Article President’s Message Bill Bogaard

Using Technology to Enhance Transparency

This issue of Western City includes several features that focus on various aspects of technology and how cities, such as Riverside and Redlands, are putting technology to work to better serve their residents and local businesses. Technology offers many ways for local governments to increase and enhance the transparency of their operations. Furthermore, online communication can help strengthen relationships with residents by facilitating exchanges of information and dialogue. City websites can make it easier and more convenient to do business with the city, and they can also expedite processing requests for public information. Many cities prefer to post as much public information as possible in an effort to anticipate requests for such content. It’s all part of operating transparently and serving the community.

Pasadena’s Proactive Approach

In my city, Pasadena, we think that a proactive approach is best when it comes to providing information to residents and the media. To do this we have taken advantage of current technology in several ways.

We’ve recently added to our website a Pasadena Citizen Service Center, which is also available as a smartphone app for iPhone and Android platforms. The center is designed to provide our residents, businesses and visitors with a virtual city hall, giving them access to Pasadena City Hall 24 hours a day, seven days a week. The center includes a search engine as well as a list of the most frequently requested items and a list of topics spanning city departments and services. Users can submit requests for services and view usage statistics and quarterly reports.

In addition to making it easier for people to access information about services and submit requests, we are also regularly posting information about the city’s ongoing projects, such as:

  • A $125 million power plant upgrade;
  • The Rose Bowl renovation, which is under way; and
  • Individual projects that are part of our General Plan update.

These are a few of the steps we are taking to make the City of Pasadena’s information readily accessible.

Resources to Support Your City’s Efforts

The League offers a broad spectrum of tools for cities that want to increase transparency and take advantage of the opportunities afforded by technology. One excellent example can be found on the League website ( home page by clicking on the Resources tab and selecting the Open Government page. This page provides links to a comprehensive set of resources related to open meeting law, open records law, transparency law and much more. These resources encompass articles and checklists, as well as compensation surveys and more, and include links to the Institute for Local Government website, which also offers a wealth of information on transparency for local government officials.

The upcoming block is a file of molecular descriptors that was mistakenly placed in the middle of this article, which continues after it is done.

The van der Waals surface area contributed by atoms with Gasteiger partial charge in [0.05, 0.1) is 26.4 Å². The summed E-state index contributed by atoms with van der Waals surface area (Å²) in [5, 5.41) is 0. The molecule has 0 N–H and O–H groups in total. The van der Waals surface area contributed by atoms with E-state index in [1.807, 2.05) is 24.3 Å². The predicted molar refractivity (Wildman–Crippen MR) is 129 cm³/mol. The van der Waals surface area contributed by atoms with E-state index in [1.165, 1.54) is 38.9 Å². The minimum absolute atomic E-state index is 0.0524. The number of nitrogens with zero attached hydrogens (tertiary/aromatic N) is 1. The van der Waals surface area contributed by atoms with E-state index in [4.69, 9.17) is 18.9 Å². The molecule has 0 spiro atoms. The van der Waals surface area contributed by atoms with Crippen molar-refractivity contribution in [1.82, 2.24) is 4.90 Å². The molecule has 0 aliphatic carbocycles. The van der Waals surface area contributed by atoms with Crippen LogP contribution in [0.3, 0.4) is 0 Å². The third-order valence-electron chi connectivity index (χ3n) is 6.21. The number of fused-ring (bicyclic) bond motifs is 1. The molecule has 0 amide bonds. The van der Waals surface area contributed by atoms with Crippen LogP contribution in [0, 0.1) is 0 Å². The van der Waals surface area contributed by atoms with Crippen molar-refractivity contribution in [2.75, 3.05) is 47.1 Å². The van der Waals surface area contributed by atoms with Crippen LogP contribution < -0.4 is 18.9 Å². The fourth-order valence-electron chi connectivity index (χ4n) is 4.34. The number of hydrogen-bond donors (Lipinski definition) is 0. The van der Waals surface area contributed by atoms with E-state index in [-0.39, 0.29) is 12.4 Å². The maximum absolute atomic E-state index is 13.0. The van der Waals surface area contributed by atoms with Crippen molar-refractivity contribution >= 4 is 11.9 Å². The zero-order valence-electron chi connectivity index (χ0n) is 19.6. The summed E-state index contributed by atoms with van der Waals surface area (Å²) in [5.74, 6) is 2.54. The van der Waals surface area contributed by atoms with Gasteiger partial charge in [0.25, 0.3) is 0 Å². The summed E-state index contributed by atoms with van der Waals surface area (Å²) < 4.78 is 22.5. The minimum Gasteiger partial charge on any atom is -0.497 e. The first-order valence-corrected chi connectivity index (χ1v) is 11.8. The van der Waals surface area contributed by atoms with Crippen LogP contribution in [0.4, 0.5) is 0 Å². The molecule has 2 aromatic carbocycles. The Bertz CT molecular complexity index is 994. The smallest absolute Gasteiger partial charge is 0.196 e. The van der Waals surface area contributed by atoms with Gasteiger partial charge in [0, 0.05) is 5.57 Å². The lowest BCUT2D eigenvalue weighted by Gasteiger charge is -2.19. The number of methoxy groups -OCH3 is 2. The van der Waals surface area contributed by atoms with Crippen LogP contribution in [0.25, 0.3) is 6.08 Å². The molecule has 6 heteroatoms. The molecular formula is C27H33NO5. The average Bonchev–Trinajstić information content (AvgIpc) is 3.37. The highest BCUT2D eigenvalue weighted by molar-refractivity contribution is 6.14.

I encourage you to take a look at what other cities are doing in putting technology to work for them. Visit the League’s Open Government page for inspiration and assess what else your city might do to reach your residents and local businesses with the information they seek and need.

In virtually every community, some people are quick to criticize local government and seize on nearly any topic — whether controversial or not — to create a conspiracy theory. By making our city operations as transparent as possible and posting a broad range of useful public information on our websites, we can help to build a relationship of trust and credibility with our residents that will offset the conspiracy allegations.

We have all seen how quickly such credibility can erode when wrongdoing in one city taints all cities by association. That is why it is so important for all California cities to continue creating tools and utilizing technology that make local government open and accessible to all. Our state is home to a great deal of technological innovation. Let’s make sure that we are putting it to work as efficiently and effectively as possible for the people and communities we serve.

Additional Resources

This article appears in the June 2013 issue of Western City
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